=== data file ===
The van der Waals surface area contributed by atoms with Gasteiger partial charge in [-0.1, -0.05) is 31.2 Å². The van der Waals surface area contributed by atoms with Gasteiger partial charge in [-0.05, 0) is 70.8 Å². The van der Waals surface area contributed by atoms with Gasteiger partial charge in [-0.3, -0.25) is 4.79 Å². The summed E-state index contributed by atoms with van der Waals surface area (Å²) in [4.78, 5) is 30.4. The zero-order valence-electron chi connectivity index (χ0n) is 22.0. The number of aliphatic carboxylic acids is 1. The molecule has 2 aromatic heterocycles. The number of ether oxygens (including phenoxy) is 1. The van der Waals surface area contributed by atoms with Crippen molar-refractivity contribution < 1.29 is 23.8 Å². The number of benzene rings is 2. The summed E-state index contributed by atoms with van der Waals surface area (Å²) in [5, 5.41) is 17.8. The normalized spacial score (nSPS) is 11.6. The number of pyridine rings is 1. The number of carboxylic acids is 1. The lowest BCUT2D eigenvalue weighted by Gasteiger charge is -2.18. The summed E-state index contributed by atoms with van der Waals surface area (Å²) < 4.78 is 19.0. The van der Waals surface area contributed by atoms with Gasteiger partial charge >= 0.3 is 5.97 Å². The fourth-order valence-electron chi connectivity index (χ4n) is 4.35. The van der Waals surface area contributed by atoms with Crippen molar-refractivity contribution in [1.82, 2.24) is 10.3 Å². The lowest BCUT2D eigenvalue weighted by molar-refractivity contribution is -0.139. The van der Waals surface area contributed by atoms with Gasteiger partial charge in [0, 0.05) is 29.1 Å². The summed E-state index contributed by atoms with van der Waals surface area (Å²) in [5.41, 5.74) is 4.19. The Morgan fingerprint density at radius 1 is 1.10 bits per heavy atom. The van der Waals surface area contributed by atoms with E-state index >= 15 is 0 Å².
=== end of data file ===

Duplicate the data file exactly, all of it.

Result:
The van der Waals surface area contributed by atoms with Gasteiger partial charge in [-0.1, -0.05) is 31.2 Å². The van der Waals surface area contributed by atoms with Gasteiger partial charge in [-0.05, 0) is 70.8 Å². The van der Waals surface area contributed by atoms with Gasteiger partial charge in [-0.3, -0.25) is 4.79 Å². The summed E-state index contributed by atoms with van der Waals surface area (Å²) in [4.78, 5) is 30.4. The zero-order valence-electron chi connectivity index (χ0n) is 22.0. The number of aliphatic carboxylic acids is 1. The molecule has 2 aromatic heterocycles. The number of ether oxygens (including phenoxy) is 1. The van der Waals surface area contributed by atoms with Crippen molar-refractivity contribution < 1.29 is 23.8 Å². The number of benzene rings is 2. The summed E-state index contributed by atoms with van der Waals surface area (Å²) in [5, 5.41) is 17.8. The normalized spacial score (nSPS) is 11.6. The number of pyridine rings is 1. The number of carboxylic acids is 1. The lowest BCUT2D eigenvalue weighted by Gasteiger charge is -2.18. The summed E-state index contributed by atoms with van der Waals surface area (Å²) < 4.78 is 19.0. The van der Waals surface area contributed by atoms with Gasteiger partial charge >= 0.3 is 5.97 Å². The fourth-order valence-electron chi connectivity index (χ4n) is 4.35. The van der Waals surface area contributed by atoms with Crippen molar-refractivity contribution in [1.82, 2.24) is 10.3 Å². The lowest BCUT2D eigenvalue weighted by molar-refractivity contribution is -0.139. The van der Waals surface area contributed by atoms with Gasteiger partial charge in [0, 0.05) is 29.1 Å². The summed E-state index contributed by atoms with van der Waals surface area (Å²) in [5.41, 5.74) is 4.19. The Morgan fingerprint density at radius 1 is 1.10 bits per heavy atom. The van der Waals surface area contributed by atoms with E-state index >= 15 is 0 Å².